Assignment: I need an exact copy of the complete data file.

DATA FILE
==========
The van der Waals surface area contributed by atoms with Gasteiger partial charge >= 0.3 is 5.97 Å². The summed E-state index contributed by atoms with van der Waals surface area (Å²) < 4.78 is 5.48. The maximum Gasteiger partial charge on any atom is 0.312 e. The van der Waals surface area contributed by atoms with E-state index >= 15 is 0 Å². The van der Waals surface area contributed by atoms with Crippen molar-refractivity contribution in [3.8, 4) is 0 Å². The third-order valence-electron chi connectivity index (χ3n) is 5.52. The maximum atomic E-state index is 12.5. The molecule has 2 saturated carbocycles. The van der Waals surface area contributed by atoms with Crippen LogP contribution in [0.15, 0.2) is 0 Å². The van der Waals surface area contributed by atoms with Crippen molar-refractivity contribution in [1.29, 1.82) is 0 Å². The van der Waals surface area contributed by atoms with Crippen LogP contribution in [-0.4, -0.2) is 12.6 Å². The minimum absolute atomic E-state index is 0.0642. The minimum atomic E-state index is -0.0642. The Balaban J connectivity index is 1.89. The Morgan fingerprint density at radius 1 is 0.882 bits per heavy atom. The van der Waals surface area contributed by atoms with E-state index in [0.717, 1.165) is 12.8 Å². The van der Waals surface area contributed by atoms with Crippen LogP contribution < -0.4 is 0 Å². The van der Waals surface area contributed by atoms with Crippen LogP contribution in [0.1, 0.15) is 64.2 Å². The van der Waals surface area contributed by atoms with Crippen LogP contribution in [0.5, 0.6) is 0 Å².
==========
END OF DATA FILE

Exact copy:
The van der Waals surface area contributed by atoms with Gasteiger partial charge >= 0.3 is 5.97 Å². The summed E-state index contributed by atoms with van der Waals surface area (Å²) < 4.78 is 5.48. The maximum Gasteiger partial charge on any atom is 0.312 e. The van der Waals surface area contributed by atoms with E-state index >= 15 is 0 Å². The van der Waals surface area contributed by atoms with Crippen molar-refractivity contribution in [3.8, 4) is 0 Å². The third-order valence-electron chi connectivity index (χ3n) is 5.52. The maximum atomic E-state index is 12.5. The molecule has 2 saturated carbocycles. The van der Waals surface area contributed by atoms with Crippen LogP contribution in [0.15, 0.2) is 0 Å². The van der Waals surface area contributed by atoms with Crippen molar-refractivity contribution in [1.29, 1.82) is 0 Å². The van der Waals surface area contributed by atoms with Crippen LogP contribution in [-0.4, -0.2) is 12.6 Å². The minimum absolute atomic E-state index is 0.0642. The minimum atomic E-state index is -0.0642. The Balaban J connectivity index is 1.89. The Morgan fingerprint density at radius 1 is 0.882 bits per heavy atom. The van der Waals surface area contributed by atoms with E-state index in [0.717, 1.165) is 12.8 Å². The van der Waals surface area contributed by atoms with Crippen LogP contribution < -0.4 is 0 Å². The van der Waals surface area contributed by atoms with Crippen LogP contribution in [0.1, 0.15) is 64.2 Å². The van der Waals surface area contributed by atoms with Crippen LogP contribution in [0.5, 0.6) is 0 Å².